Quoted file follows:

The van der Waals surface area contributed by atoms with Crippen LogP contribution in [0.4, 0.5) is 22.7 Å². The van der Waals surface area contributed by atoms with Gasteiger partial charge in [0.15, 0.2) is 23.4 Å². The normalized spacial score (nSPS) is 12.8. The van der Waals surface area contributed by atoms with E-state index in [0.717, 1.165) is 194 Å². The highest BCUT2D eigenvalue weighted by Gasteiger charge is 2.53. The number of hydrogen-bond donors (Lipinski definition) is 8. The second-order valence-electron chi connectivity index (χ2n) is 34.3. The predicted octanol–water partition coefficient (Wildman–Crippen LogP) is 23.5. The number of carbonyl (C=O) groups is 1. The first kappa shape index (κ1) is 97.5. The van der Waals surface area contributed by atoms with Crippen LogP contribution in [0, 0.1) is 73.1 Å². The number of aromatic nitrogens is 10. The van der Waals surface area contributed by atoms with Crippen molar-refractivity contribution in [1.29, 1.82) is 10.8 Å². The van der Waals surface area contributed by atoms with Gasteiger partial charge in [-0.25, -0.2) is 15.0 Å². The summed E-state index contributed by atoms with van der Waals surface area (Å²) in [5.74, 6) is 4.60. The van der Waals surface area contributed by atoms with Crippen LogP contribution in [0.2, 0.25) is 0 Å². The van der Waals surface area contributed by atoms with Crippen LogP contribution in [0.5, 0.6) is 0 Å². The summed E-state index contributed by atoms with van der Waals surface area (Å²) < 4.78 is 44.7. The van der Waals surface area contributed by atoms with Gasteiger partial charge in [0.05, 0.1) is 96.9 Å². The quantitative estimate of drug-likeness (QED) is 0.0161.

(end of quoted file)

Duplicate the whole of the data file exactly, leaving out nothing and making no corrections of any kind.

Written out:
The van der Waals surface area contributed by atoms with Crippen LogP contribution in [0.4, 0.5) is 22.7 Å². The van der Waals surface area contributed by atoms with Gasteiger partial charge in [0.15, 0.2) is 23.4 Å². The normalized spacial score (nSPS) is 12.8. The van der Waals surface area contributed by atoms with E-state index in [0.717, 1.165) is 194 Å². The highest BCUT2D eigenvalue weighted by Gasteiger charge is 2.53. The number of hydrogen-bond donors (Lipinski definition) is 8. The second-order valence-electron chi connectivity index (χ2n) is 34.3. The predicted octanol–water partition coefficient (Wildman–Crippen LogP) is 23.5. The number of carbonyl (C=O) groups is 1. The first kappa shape index (κ1) is 97.5. The van der Waals surface area contributed by atoms with Crippen LogP contribution in [0, 0.1) is 73.1 Å². The number of aromatic nitrogens is 10. The van der Waals surface area contributed by atoms with Crippen molar-refractivity contribution in [1.29, 1.82) is 10.8 Å². The van der Waals surface area contributed by atoms with Gasteiger partial charge in [-0.25, -0.2) is 15.0 Å². The summed E-state index contributed by atoms with van der Waals surface area (Å²) in [5.74, 6) is 4.60. The van der Waals surface area contributed by atoms with Crippen LogP contribution in [0.2, 0.25) is 0 Å². The van der Waals surface area contributed by atoms with Crippen LogP contribution in [0.5, 0.6) is 0 Å². The summed E-state index contributed by atoms with van der Waals surface area (Å²) < 4.78 is 44.7. The van der Waals surface area contributed by atoms with Gasteiger partial charge in [0.05, 0.1) is 96.9 Å². The quantitative estimate of drug-likeness (QED) is 0.0161.